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Summary: A Biblical Perspective on Work and Rest


A Biblical Perspective on Work and Rest

Scripture: Genesis 1:1-2:3


• Labor Day is officially a day to celebrate and pay tribute to the American worker, but it is commonly seen as the last blast of summer vacation time before we get back to the regular grind of hard work.

• As I thought of the topic of labor and work, the song of the Seven Dwarfs in Snow White immediately came to mind – "Hi Ho, Hi Ho, It’s Off To Work We Go" – and I wondered how many among us might identify more this morning with Grumpy, Sneezy, Dopey, or Sleepy than with Happy, Bashful, or Doc.

• I hope that you’ve all got more of Happy and Doc in you today than any of the others.

• Work and rest are two of the most essential ingredients that make up our human life. We do both, in differing proportions, from the day we are born till the day we die. So what does God’s Word have to teach us about these two?

I. Work and Rest are both God’s Idea

1) We learn that lesson from the very first chapters of Genesis – The first 5 words tell us “In the beginning God created…” and in the second and third verses of chapter two we read that “On the seventh day…God rested from all His work and God blessed the seventh day and made it holy…”

2) God wove the pattern or the rhythm of work and rest into the very fabric of the universe he created.

3) And then we see in chapter two how the Lord created a garden in Eden and placed man in it – verse 15 says: The Lord God took the man and put him in the Garden of Eden to work it and take care of it.

4) Part of that work involved management and care for all the animals. God even gave Adam the job of naming the animals – verse 19 says “Whatever the man named each living creature, that was its name.”

5) Now giving a name in Biblical culture involved much more than simply sticking a label on someone or something – it had the force of giving it identity, character, and purpose – giving a name in essence infused the creature or being with all that the name signified and called forth those characteristics from it.

6) With the creation of Eve, woman, out of a bone from man’s side (not from his head to rule over him, nor from his foot to be under his rule) God intended for man and woman to be an inseparable team working side by side to administer and care for God’s world on His behalf – reflecting the divine and heavenly nature here on earth.

7) In Exodus, when God revealed His law to the nation of Israel, He gave the Sabbath commandment with the clear understanding that people would need to rest on the seventh day because they were working the other six.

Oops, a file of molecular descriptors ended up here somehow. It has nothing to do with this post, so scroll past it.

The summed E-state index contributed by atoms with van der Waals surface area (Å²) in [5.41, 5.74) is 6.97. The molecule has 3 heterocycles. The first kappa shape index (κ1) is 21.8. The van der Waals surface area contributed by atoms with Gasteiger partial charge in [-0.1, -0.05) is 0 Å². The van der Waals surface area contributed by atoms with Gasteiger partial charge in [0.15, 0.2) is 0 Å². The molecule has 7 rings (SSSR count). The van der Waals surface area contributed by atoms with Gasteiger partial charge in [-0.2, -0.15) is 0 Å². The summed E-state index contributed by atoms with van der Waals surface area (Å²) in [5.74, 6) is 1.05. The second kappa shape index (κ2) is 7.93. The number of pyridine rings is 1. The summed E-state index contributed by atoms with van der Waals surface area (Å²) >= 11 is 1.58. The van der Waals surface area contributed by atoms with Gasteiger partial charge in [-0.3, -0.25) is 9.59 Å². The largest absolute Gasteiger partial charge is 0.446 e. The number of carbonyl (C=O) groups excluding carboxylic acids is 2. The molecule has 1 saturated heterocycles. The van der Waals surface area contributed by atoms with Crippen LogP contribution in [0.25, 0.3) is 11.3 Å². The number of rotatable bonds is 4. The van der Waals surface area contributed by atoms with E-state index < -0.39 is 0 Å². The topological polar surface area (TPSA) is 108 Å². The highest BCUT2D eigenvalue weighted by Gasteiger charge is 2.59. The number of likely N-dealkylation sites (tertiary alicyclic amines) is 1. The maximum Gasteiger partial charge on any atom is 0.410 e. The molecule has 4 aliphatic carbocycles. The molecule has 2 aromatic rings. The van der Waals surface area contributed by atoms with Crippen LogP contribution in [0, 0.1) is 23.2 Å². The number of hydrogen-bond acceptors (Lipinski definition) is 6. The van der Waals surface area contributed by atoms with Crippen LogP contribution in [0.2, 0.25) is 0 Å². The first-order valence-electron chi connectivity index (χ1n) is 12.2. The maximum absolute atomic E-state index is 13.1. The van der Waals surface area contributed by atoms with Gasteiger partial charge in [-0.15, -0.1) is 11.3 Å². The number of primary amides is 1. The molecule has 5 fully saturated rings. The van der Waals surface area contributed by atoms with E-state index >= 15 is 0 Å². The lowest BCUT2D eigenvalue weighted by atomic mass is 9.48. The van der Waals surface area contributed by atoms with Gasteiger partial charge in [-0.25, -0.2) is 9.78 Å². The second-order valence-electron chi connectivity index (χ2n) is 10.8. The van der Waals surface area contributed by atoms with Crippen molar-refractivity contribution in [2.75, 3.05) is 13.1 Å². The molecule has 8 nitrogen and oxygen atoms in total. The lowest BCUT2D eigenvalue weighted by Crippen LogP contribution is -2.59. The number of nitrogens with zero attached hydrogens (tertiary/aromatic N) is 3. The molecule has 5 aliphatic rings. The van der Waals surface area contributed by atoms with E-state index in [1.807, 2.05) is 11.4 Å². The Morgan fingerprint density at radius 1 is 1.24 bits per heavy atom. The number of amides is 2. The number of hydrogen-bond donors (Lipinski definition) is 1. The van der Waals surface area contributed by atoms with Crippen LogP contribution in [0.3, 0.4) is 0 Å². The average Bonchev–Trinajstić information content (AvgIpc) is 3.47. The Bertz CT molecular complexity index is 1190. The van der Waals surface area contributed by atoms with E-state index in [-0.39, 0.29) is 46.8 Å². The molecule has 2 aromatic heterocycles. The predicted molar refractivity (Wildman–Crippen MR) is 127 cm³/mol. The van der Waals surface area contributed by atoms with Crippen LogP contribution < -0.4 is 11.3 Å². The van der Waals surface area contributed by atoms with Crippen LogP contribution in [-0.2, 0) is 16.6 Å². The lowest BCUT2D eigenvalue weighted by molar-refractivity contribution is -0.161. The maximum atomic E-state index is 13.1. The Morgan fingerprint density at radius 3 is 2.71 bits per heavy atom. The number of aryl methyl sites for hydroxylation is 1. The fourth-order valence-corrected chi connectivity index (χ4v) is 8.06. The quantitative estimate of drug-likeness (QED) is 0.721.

"Six days do your work, but on the seventh day do not work, so that your ox and your donkey may rest, and the slave born in your household, and the alien as well, may be refreshed." (Exodus 23:12).

8) God planned for us to work and He planned for us to rest and He created the Sabbath for that purpose.

9) God did not create the Sabbath to be a burden on our backs but a protection for them. Jesus helped us understand the purpose of the Sabbath Law, in Mark 2:27 when the Pharisees charged Him and His disciples with breaking that Law by plucking ears of grain to eat as they walked through a field on the Sabbath - He stated that “the Sabbath was made for man, and not man for the Sabbath.”

10) Jesus also continued to heal and minister to the sick on the Sabbath in spite of the opposition and anger of the Pharisees. In Mark 3:4 Jesus asked them "Which is lawful on the Sabbath: to do good or to do evil, to save life or to kill?" But they remained silent.

11) So work and rest are God’s plan and pattern for us. But human need and suffering always moves the heart of God to respond – even on the Sabbath – and so it should be also with us.

II. How we do our work and use our rest say much about who we are

Now I am not going to spend time here dealing at any length with what Scripture has to say about laziness and idleness. I am going to take it for granted that you are all good, faithful, diligent, hard-working people. Paul writes to the Thessalonians (2 Thess. 3:1-13) what had obviously been part of his earlier discipling instruction, that "...if any one will not work, let him not eat". And he then gave the exhortation and command that such idle busybodies (seems like a contradiction in terms - but people not busy in any constructive labor - expecting others always to bail them out) get to work and earn their own living and not expect others to do for them what they were quite able to do for themselves. Enough said.

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